Young Hispanic Women More Likely Than Other Girls To Attempt Suicide
The Washington Post on Tuesday examined the issue of suicide among young Hispanic women. According to the Post, Hispanic women ages 12 to 17 are the largest minority group of girls in the U.S., and they are more likely than girls of any other racial or ethnic group in that age range to attempt suicide. CDC research indicates 25% of Hispanic girls have thought about suicide and 15% of them have attempted suicide, compared with 10% of black and white girls.
Luis Zayas -- a psychologist and social work professor at Washington University in St. Louis, Mo. -- said that if Hispanic girls who have attempted suicide were living in the countries where they or their parents were born, they might have stronger ties to relatives, communities and customs. However, in the U.S., they "struggle with feelings of powerlessness and frustration, torn between an American popular culture that encourages them to be sexy and assertive, and family expectations that they be modest and submissive," the Post reports.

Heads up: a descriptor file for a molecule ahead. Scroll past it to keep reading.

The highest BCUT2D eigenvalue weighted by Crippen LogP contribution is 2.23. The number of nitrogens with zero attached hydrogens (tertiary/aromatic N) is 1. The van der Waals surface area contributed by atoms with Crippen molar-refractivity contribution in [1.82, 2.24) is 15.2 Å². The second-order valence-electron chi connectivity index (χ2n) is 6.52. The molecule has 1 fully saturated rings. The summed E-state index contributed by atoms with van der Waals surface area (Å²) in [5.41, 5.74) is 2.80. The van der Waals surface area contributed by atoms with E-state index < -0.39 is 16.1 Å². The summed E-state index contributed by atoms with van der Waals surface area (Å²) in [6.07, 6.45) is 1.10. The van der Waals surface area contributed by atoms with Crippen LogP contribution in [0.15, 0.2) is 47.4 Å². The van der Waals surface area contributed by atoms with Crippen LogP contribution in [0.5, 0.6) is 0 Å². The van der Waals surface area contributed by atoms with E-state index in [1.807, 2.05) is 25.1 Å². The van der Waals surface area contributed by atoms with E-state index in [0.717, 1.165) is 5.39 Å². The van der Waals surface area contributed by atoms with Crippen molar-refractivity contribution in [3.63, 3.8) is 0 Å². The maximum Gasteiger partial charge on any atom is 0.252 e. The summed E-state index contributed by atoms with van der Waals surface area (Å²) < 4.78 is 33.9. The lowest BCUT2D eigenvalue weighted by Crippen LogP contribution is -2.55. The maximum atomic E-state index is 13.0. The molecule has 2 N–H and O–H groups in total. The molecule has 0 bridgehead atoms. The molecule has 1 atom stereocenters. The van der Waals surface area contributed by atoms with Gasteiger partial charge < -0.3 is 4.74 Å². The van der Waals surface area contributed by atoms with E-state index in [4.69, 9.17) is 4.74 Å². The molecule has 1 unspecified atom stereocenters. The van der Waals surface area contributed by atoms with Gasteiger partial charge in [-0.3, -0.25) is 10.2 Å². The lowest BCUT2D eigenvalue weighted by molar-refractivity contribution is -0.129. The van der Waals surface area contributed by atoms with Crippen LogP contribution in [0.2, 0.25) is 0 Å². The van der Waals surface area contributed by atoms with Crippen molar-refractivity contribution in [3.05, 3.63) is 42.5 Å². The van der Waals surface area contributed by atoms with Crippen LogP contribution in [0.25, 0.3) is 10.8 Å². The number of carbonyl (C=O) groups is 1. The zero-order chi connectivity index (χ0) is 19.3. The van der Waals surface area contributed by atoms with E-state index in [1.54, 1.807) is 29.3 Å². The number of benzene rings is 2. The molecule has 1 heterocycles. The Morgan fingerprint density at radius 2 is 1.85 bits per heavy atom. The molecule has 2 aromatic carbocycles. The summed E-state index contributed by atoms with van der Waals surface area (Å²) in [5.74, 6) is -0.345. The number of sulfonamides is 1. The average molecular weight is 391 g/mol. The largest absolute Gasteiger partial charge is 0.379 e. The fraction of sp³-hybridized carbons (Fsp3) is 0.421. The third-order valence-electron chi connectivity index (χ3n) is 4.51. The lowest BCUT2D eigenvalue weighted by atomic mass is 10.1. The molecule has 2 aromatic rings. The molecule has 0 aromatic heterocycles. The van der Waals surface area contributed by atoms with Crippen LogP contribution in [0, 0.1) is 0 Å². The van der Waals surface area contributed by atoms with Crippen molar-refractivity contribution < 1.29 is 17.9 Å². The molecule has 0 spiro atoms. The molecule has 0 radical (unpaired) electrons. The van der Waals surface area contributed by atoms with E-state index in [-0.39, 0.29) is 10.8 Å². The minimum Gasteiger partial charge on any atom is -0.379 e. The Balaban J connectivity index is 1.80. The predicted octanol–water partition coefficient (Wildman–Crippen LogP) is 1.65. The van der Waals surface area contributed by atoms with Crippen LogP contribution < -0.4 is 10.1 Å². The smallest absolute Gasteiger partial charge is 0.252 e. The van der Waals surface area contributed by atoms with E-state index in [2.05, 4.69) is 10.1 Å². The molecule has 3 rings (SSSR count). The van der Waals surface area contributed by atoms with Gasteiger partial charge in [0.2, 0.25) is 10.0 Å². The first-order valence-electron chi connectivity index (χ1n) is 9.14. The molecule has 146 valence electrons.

Many young Hispanic women do not seek help, mostly because they are suspicious of mental health services or feel their problems should be kept within their families, the Post reports. Carolina Hausman, a social worker who assists Zayas, suggested that schools and neighborhoods need preventive mental health services aimed at Hispanics.
Zayas said, "Crossing the border can be hazardous to Latinas' health. Until we understand the cultural conflict, we will not be able to prevent this" (Sessions Stepp, Washington Post, 1/22).